Luckily, there are eco-friendly companies like Good Neighbor to provide the musical experience I crave without causing as much damage to the planet. Billboard recently covered Good Neighbor’s journey with an article titled “There’s a New Record Manufacturer in Town — And It’s Entirely Sustainable.” Author Lyndsey Havens spoke with the team behind the success of Good Neighbor, which includes Tim Anderson, Reyna Bryan, Scotty Coats, and Jonny O’Hara.

According to the company’s website, their records are non-toxic and 100% recyclable, efficiently produced, and made without any toxic PVC. The patented alternative record is produced using injection molding instead of a hydraulic press, which requires energy to heat up and cool down. According to the company, the injection molding process of polyethylene terephthalate (PET plastic) not only decreases energy use but also speeds up the manufacturing process, allowing records to be produced three times faster. Additionally, the company has eliminated the paper center labels, opting instead for labels that are directly printed onto the plastic. This allows for greater customization and eliminates the need for high-heat baking to get the paper to stick to the vinyl. The best part is that despite these technical and ecological innovations, the Good Neighbor record sounds the same as a traditional 180 gram vinyl record.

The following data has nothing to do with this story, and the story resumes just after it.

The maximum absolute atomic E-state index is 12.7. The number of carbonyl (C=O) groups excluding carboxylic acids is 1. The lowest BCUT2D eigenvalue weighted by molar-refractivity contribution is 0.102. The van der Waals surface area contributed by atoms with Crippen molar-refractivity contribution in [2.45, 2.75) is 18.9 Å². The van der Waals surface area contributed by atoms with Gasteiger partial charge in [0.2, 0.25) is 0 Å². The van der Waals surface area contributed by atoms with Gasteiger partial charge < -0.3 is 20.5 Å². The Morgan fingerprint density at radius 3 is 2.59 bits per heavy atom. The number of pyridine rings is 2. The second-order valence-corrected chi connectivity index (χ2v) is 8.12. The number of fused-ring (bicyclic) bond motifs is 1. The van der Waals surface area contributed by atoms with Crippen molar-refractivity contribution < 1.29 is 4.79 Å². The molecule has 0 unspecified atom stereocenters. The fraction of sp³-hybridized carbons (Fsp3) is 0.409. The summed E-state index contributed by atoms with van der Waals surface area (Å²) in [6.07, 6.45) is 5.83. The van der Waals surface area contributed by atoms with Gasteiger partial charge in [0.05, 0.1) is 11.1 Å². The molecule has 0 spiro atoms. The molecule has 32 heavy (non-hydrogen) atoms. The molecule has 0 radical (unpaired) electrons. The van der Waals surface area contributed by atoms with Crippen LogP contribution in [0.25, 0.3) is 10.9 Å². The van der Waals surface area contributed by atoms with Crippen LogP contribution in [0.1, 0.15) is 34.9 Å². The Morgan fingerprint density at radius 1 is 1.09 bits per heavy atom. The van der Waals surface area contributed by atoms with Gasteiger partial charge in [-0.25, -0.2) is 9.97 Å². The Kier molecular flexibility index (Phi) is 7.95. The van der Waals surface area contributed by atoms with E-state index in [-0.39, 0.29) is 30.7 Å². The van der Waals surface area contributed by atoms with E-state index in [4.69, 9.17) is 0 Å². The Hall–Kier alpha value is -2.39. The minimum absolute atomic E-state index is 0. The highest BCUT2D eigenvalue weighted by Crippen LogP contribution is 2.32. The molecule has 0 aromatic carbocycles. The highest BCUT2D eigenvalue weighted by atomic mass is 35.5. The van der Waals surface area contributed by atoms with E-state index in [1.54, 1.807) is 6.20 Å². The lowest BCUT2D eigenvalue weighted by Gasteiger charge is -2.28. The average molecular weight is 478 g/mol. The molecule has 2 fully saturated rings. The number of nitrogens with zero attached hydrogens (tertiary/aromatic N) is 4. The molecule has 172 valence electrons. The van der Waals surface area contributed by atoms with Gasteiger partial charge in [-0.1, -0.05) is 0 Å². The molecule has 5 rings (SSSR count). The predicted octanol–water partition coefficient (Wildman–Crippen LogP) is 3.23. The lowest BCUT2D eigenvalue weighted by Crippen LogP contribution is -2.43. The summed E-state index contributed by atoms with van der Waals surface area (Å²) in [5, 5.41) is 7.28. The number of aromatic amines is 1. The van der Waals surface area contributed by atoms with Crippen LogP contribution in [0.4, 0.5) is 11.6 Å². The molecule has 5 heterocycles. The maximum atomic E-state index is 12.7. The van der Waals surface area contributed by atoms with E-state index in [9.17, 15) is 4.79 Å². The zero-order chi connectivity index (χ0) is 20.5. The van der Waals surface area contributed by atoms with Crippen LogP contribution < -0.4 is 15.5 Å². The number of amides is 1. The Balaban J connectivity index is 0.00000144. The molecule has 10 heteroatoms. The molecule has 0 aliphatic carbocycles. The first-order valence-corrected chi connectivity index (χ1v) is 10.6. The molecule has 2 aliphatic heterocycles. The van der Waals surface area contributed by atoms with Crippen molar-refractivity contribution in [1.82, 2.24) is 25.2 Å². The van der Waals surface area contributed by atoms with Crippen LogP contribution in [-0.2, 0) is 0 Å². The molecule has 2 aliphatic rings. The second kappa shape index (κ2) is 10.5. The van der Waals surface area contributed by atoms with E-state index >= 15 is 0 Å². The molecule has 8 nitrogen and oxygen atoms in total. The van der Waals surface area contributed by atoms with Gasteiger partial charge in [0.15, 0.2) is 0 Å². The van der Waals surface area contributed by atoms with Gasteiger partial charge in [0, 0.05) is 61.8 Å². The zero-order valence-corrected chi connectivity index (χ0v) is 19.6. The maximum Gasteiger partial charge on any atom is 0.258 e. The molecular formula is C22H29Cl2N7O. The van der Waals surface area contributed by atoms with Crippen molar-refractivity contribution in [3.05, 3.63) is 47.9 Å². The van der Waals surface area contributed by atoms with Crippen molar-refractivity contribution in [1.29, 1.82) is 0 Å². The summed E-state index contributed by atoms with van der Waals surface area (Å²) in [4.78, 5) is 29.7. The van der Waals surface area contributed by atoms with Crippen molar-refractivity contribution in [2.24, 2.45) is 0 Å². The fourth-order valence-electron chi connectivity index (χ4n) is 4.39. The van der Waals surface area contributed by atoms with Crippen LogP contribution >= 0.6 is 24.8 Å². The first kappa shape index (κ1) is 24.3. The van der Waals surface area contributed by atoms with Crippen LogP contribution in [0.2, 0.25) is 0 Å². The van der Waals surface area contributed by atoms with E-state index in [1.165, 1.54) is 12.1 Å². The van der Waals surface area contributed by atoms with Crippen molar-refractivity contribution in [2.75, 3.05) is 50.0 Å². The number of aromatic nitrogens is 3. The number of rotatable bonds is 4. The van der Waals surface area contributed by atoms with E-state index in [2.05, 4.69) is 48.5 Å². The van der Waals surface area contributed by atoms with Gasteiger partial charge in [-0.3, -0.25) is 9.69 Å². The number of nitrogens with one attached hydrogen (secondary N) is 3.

In a quote from the article, Reyna Bryan said, “In my business of transforming supply chains, any opportunity to reduce carbon production or eliminate chemicals of concern from the process is a major win. Good Neighbor achieves both.”

– Alexis Gajewski

About the Author

Thomas Wilk | editor in chief

Thomas Wilk joined Plant Services as editor in chief in 2014. Previously, Wilk was content strategist / mobile media manager at Panduit. Prior to Panduit, Tom was lead editor for Battelle Memorial Institute's Environmental Restoration team, and taught business and technical writing at Ohio State University for eight years. Tom holds a BA from the University of Illinois and an MA from Ohio State University

About the Author

Anna Townshend | managing editor